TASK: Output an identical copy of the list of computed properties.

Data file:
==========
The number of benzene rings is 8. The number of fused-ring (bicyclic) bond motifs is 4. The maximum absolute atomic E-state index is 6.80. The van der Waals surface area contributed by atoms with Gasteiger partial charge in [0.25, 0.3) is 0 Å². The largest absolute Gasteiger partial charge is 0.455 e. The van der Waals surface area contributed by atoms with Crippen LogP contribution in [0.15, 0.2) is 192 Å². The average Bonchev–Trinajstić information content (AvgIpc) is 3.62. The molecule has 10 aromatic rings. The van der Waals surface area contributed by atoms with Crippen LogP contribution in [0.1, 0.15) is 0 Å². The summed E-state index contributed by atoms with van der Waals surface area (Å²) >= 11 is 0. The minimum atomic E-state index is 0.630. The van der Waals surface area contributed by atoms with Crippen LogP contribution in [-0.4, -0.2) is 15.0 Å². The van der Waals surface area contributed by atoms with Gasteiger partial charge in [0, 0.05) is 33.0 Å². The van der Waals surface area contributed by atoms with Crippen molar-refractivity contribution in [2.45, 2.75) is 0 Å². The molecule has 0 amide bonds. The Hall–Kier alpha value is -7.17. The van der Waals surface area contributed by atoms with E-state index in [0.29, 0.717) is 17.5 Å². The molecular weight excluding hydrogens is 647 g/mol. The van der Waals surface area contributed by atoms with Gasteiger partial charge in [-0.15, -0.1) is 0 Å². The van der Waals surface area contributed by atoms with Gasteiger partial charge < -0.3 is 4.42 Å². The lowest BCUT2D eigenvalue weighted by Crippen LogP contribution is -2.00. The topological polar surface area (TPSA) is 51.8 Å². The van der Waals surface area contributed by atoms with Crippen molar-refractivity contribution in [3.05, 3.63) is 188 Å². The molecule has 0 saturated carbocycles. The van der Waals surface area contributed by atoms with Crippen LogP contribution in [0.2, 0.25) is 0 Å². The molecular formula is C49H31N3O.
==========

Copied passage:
The number of benzene rings is 8. The number of fused-ring (bicyclic) bond motifs is 4. The maximum absolute atomic E-state index is 6.80. The van der Waals surface area contributed by atoms with Gasteiger partial charge in [0.25, 0.3) is 0 Å². The largest absolute Gasteiger partial charge is 0.455 e. The van der Waals surface area contributed by atoms with Crippen LogP contribution in [0.15, 0.2) is 192 Å². The average Bonchev–Trinajstić information content (AvgIpc) is 3.62. The molecule has 10 aromatic rings. The van der Waals surface area contributed by atoms with Crippen LogP contribution in [0.1, 0.15) is 0 Å². The summed E-state index contributed by atoms with van der Waals surface area (Å²) >= 11 is 0. The minimum atomic E-state index is 0.630. The van der Waals surface area contributed by atoms with Crippen LogP contribution in [-0.4, -0.2) is 15.0 Å². The van der Waals surface area contributed by atoms with Gasteiger partial charge in [0, 0.05) is 33.0 Å². The van der Waals surface area contributed by atoms with Crippen molar-refractivity contribution in [2.45, 2.75) is 0 Å². The molecule has 0 amide bonds. The Hall–Kier alpha value is -7.17. The van der Waals surface area contributed by atoms with E-state index in [0.29, 0.717) is 17.5 Å². The molecular weight excluding hydrogens is 647 g/mol. The van der Waals surface area contributed by atoms with Gasteiger partial charge in [-0.15, -0.1) is 0 Å². The van der Waals surface area contributed by atoms with Gasteiger partial charge < -0.3 is 4.42 Å². The lowest BCUT2D eigenvalue weighted by Crippen LogP contribution is -2.00. The topological polar surface area (TPSA) is 51.8 Å². The van der Waals surface area contributed by atoms with Crippen molar-refractivity contribution in [3.05, 3.63) is 188 Å². The molecule has 0 saturated carbocycles. The van der Waals surface area contributed by atoms with Crippen LogP contribution in [0.2, 0.25) is 0 Å². The molecular formula is C49H31N3O.